The above requirement may be satisfied if the applicant's official high school transcript or diploma states that the applicant completed the portion of the recommended or advanced curriculum or its equivalent that was available to the applicant, but was unable to complete the remainder of the curriculum solely because courses necessary to complete the remainder were unavailable to the applicant at the appropriate times in the applicant's high school career as a result of course scheduling, lack of enrollment capacity, or another cause not within the applicant's control.


NOTE: The University of Texas at Brownsville (UTB) is an open enrollment institution that does not admit students as first-time freshmen, but rather enrolls students who have been first admitted to Texexas Southmost College, its junior college partner. Accordingly, the first-time freshmen admissions requirements described here do not apply to UTB.


[Back to Top]





Where criminal background checks are required and reviewed by UT prior to admission or educational experience placement:


Certain programs require students to submit to and satisfactorily complete a background check review as a condition of admission and/or participation in education experiences. Students who refuse to submit to a background check or who do not pass the background check may be dismissed from the program. See [link to institution policy regarding student background checks (see OGC Model Policy)].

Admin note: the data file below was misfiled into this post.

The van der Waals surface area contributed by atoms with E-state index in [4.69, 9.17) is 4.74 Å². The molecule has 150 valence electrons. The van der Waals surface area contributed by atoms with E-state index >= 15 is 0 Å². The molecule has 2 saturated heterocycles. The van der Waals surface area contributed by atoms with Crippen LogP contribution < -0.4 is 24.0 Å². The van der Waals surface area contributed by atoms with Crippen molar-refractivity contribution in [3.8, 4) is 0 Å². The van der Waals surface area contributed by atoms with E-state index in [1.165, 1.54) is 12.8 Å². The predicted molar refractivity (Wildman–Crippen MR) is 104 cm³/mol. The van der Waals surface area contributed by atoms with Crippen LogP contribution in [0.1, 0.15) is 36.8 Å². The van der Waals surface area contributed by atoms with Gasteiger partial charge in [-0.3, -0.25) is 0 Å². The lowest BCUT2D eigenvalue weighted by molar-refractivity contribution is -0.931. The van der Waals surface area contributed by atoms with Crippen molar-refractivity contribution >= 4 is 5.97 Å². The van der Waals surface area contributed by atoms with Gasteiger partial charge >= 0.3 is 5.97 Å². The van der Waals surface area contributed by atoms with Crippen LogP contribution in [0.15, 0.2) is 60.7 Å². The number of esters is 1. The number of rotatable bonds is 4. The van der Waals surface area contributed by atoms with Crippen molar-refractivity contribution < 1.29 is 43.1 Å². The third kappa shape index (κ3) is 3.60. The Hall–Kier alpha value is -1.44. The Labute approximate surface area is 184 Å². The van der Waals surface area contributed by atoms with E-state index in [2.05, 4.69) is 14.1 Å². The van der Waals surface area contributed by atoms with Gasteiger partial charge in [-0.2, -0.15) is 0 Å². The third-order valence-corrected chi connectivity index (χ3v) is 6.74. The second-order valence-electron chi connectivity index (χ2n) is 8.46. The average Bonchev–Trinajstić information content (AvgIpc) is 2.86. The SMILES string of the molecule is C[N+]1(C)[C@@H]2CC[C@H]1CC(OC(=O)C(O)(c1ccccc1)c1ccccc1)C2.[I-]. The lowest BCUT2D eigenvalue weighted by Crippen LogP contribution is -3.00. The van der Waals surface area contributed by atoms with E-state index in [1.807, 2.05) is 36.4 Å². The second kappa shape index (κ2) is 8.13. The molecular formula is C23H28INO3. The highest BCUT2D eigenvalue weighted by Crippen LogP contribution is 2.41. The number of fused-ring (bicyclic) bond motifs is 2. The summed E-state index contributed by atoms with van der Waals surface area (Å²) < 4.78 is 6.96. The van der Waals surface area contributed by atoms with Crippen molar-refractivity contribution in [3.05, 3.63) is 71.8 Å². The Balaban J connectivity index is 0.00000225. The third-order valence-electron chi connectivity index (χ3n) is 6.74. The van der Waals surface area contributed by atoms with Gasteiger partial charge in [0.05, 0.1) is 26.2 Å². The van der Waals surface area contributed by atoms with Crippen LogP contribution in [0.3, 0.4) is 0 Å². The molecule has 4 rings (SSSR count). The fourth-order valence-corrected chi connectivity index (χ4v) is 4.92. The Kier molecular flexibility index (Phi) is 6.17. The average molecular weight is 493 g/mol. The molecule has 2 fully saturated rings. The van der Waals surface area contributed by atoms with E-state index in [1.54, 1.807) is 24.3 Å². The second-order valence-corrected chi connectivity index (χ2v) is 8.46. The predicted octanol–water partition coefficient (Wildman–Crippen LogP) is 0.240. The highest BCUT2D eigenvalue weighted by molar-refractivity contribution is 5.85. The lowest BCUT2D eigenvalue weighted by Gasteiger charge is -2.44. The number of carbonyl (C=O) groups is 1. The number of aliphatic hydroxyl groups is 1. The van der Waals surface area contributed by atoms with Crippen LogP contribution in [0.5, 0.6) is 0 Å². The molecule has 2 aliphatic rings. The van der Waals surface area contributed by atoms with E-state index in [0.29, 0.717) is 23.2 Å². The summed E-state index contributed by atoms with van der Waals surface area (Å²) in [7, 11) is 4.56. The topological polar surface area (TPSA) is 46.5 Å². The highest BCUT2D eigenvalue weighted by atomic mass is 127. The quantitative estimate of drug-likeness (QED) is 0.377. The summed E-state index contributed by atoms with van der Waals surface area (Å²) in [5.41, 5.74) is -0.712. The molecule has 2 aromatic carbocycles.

Where criminal background checks are required and reviewed by affiliated facilities prior to placing a student, i.e. student teaching internships:


Many Texas school districts require applicants for student teaching or field experiences to undergo a criminal history background check prior to placement in the school district. School districts may deny placement of students with a criminal background. If a school district denies a placement for this reason, the UT [institution] Office of Student Teaching and Field Experiences may attempt to assist the student in obtaining a placement in an alternate district. Students should be aware, however, that if they are unable to obtain a placement they will not meet UT [institution]’s requirements for a teaching degree or teacher certification. Additionally, The Texas State Board for Educator Certification (SBEC) regulates the certification of educators to teach Texas public school children. Before an individual can be certified, SBEC must conduct a criminal history background check to ensure an applicant’s suitability to interact with children. Working with the Texas Department of Public Safety (DPS), the agency conducts statewide criminal history background checks on all applicants for educator certification. Students pursuing educator preparation should be aware that some criminal histories may lead to the denial of certification as a teacher. Students may obtain additional information from SBEC.


[Back to Top]





This language is to be placed on the front cover of the catalog in bold type:




This catalog is a general information publication only. It is not intended to nor does it contain all regulations that relate to students. The provisions of this catalog do not constitute a contract, express or implied, between any applicant, student or faculty member and The University of Texas [institution] or The University of Texas System. The University of Texas [institution] reserves the right to withdraw courses at any time, to change fees or tuition, calendar, curriculum, degree requirements, graduation procedures, and any other requirements affecting students. Changes will become effective whenever the proper authorities so determine and will apply to both prospective students and those already enrolled.